NY Times: People Take Cell Phones to Concerts

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mojo-photo-cell.JPGYesterday’s Times explores the phenomenon of cell phones being taken to concerts, or, um, just having a cell phone and then later going to a concert, I’m not exactly sure. According to the article, people can record videos of performers falling down, or pay money to enter contests. For instance, audiences at recent Gwen Stefani concerts were apparently quite eager to spend 99 cents to give their phone number to the record company in exhange for the possibility of better seats, and Korn fans could vote on the last song of the show–for $1.99. Hooray?

The article’s attention to moneymaking contests ignores the two ways cell phone proliferation has affected my concert-going experience: first, at Coachella, you can sign up (for free!) to receive text message updates on band set times or delays, which can actually prove invaluable; and second, madly texting “whr r u?!?!” 2000 times until knocking heads with the person I’m looking for, both of us staring down at our pretty glowing screens.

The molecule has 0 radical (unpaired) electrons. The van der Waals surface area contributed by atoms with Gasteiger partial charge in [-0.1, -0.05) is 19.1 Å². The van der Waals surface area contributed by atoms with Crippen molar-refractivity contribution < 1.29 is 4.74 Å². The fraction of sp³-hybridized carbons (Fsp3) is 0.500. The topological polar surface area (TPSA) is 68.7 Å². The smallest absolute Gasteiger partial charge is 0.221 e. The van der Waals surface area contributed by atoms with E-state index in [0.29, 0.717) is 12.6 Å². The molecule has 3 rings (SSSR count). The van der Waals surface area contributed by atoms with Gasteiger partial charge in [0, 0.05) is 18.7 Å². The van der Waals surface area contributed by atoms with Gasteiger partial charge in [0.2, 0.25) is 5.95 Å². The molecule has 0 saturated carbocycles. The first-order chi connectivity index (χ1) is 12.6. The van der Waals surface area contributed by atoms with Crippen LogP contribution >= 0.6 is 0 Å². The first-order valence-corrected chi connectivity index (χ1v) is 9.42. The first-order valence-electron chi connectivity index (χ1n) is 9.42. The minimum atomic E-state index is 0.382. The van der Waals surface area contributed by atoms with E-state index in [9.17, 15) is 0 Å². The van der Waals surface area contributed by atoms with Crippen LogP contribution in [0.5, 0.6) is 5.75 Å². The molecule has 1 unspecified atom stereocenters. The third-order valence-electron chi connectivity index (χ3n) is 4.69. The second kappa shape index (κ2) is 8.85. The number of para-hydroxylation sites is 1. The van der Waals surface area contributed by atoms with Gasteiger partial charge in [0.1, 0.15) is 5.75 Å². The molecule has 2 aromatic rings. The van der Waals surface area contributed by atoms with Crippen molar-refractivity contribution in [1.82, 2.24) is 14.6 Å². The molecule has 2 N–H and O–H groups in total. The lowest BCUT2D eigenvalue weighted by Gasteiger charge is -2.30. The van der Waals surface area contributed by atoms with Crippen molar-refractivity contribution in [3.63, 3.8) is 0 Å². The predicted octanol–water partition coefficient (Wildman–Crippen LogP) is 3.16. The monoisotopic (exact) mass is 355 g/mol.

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THE FACTS SPEAK FOR THEMSELVES.

At least we hope they will, because that’s our approach to raising the $350,000 in online donations we need right now—during our high-stakes December fundraising push.

It’s the most important month of the year for our fundraising, with upward of 15 percent of our annual online total coming in during the final week—and there’s a lot to say about why Mother Jones’ journalism, and thus hitting that big number, matters tremendously right now.

But you told us fundraising is annoying—with the gimmicks, overwrought tone, manipulative language, and sheer volume of urgent URGENT URGENT!!! content we’re all bombarded with. It sure can be.

So we’re going to try making this as un-annoying as possible. In “Let the Facts Speak for Themselves” we give it our best shot, answering three questions that most any fundraising should try to speak to: Why us, why now, why does it matter?

The upshot? Mother Jones does journalism you don’t find elsewhere: in-depth, time-intensive, ahead-of-the-curve reporting on underreported beats. We operate on razor-thin margins in an unfathomably hard news business, and can’t afford to come up short on these online goals. And given everything, reporting like ours is vital right now.

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